The Harwood Unified Union School District (HUUSD) is navigating new terrain as the Vermont Legislature considers a variety of options to help school districts that don’t have approved budgets manage finances and public health concerns during the COVID-19 pandemic. Currently, the HUUSD is one of 19 school districts in the state that hasn’t passed a budget for FY21.
Prior to COVID-19, state statutes allowed districts without approved budgets by July 1 to borrow up to 87 percent of the previous year’s expenses. In this situation, districts could borrow funds while continuing to pursue budget revotes.
Now, the Legislature is considering a variety of budget-securing alternatives. These options include simply asking districts to hold a revote once voting can safely resume, providing districts with the spending authority to operate with budgets equal to the FY2020 education spending, providing districts with the ability to set their FY21 budget at the same amount as warned earlier this spring, providing districts with the ability to set their FY21 budget at an amount less than warned earlier this spring and, finally, providing districts with the spending authority to operate with budgets equal to the FY2020 education spending with additional up to 4% “inflator” that accounts for rising costs.
On Friday, April 24, Caitlin Hollister, Harwood Unified Union School District chair, testified to the Vermont House Committee on Education over Zoom, urged the committee to consider the last option and grant schools without approved budgets the authority to spend 100 percent of the amount used in their fiscal year (FY) 2020 budgets, plus additional spending to account for inflation.
“In the midst of this crisis, I urge you to allow all school districts to operate effectively so that we can meet the dramatic needs in front of us. This means granting spending authority to districts like ours for FY21 equal to 100 percent of our FY2020 education spending plus a reasonable inflator to ensure that we can all provide essential student services in a time when our families will need school support more than ever,” said Hollister.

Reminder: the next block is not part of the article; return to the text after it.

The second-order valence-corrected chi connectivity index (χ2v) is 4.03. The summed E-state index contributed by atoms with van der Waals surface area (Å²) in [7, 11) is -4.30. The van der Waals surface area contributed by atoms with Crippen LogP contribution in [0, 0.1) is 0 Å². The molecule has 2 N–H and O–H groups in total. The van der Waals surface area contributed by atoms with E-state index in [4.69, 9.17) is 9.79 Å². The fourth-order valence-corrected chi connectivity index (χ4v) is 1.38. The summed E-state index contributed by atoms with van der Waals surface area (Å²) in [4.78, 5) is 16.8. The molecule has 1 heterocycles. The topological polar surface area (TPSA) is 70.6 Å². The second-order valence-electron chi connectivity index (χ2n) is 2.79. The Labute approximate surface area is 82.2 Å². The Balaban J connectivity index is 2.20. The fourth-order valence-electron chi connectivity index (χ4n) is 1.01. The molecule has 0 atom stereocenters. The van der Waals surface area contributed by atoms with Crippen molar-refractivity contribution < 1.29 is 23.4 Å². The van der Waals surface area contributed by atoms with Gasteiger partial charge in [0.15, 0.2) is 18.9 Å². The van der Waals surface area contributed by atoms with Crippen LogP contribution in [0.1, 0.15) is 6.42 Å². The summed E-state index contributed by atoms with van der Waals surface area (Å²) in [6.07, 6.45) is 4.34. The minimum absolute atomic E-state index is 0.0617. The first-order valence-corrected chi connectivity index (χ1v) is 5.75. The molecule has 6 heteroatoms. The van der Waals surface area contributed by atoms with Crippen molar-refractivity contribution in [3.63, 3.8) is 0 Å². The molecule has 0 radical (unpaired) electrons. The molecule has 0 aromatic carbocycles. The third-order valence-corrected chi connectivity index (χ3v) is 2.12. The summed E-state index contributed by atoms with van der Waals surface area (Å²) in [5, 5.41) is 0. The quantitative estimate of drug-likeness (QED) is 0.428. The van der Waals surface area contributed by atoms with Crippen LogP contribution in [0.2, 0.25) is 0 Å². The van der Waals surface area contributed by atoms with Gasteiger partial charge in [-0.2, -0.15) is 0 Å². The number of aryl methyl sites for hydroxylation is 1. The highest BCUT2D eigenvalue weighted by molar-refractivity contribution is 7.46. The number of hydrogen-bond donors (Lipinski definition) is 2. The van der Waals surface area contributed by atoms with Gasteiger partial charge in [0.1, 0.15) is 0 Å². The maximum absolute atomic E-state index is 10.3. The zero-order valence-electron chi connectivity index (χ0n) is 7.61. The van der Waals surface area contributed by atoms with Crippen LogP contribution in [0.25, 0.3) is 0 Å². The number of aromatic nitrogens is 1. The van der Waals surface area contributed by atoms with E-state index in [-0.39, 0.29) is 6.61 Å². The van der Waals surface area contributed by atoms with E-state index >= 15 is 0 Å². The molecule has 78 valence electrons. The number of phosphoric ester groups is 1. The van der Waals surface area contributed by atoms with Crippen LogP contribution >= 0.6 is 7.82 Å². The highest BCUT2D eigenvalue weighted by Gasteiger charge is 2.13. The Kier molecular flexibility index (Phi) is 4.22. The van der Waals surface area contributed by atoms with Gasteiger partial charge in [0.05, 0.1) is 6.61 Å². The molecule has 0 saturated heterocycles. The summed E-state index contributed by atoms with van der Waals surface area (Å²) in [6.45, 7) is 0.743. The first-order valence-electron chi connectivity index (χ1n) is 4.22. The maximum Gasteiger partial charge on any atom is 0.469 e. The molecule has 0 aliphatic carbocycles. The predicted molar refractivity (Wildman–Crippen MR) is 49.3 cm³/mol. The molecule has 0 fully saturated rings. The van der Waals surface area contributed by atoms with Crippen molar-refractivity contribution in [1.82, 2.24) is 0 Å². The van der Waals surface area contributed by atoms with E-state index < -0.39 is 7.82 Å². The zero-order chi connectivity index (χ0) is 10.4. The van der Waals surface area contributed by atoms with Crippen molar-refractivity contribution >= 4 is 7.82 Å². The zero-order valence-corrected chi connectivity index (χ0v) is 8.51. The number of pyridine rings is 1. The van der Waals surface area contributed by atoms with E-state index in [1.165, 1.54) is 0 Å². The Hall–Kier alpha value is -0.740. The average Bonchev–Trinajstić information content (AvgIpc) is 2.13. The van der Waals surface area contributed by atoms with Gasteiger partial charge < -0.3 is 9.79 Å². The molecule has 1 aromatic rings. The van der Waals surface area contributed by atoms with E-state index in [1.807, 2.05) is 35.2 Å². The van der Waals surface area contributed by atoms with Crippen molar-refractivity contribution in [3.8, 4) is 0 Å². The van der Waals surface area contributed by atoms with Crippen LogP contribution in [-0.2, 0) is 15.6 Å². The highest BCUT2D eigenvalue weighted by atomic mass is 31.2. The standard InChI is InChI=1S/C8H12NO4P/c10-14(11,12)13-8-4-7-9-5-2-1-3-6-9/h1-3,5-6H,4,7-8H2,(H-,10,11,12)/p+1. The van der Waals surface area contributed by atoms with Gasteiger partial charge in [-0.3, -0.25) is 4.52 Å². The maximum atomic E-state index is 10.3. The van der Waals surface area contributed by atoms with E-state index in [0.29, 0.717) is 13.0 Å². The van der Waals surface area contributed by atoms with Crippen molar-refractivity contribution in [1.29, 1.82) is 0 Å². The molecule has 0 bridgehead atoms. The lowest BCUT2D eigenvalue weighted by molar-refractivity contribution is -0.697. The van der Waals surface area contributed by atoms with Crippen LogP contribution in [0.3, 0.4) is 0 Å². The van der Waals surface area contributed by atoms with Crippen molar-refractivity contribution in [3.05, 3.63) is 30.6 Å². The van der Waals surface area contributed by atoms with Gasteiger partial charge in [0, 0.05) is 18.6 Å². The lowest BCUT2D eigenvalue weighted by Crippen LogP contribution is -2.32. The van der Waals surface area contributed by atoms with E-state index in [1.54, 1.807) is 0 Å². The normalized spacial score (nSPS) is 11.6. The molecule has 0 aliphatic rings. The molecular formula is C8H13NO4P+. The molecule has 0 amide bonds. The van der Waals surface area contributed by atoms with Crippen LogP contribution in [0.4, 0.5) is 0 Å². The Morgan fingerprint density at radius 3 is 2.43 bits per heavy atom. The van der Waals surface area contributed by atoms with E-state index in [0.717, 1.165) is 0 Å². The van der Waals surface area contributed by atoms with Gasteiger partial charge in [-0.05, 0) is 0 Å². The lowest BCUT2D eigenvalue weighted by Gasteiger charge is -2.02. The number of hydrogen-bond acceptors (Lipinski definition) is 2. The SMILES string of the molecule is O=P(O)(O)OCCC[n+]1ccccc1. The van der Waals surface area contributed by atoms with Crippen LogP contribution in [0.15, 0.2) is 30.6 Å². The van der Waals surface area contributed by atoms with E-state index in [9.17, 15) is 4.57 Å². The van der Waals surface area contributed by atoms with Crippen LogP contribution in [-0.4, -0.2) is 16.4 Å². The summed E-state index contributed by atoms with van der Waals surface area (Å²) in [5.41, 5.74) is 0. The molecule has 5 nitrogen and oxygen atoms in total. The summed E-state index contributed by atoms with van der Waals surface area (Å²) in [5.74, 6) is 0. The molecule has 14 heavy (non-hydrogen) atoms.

In her testimony, Hollister explained how this inflation-adjusted imposed-budget policy would help the HUUSD. First, it would allow the district to avoid a budget revote, or multiple revotes, keeping voters and election workers at home rather than adding to the state’s public health burden. Second, it would offer assurance to teachers and other school staff, most of whom received RIF notices after the district's budget failed on Town Meeting Day. Third, it would provide relief to community members by assuring them that schools will be adequately funded for the next school year.
In a leadership report to the school board, Hollister explained why the inflation adjustment was so important, and how FY2020 spending for FY2021 would compare to the budgets the board has already reviewed. “Michelle and Brigid estimate that this would require an additional $128,000 in cuts, on top of the $300,000 we had discussed at our April 8 meeting,” said Hollister in her report, referring to HUUSD Superintendent Brigid Nease and financial officer Michelle Baker.
“They have also indicated those cuts would be possible to achieve without reductions in current programming. This is very good news for our district, but we can only be confident about our options once we hear more definitively from the Legislature.”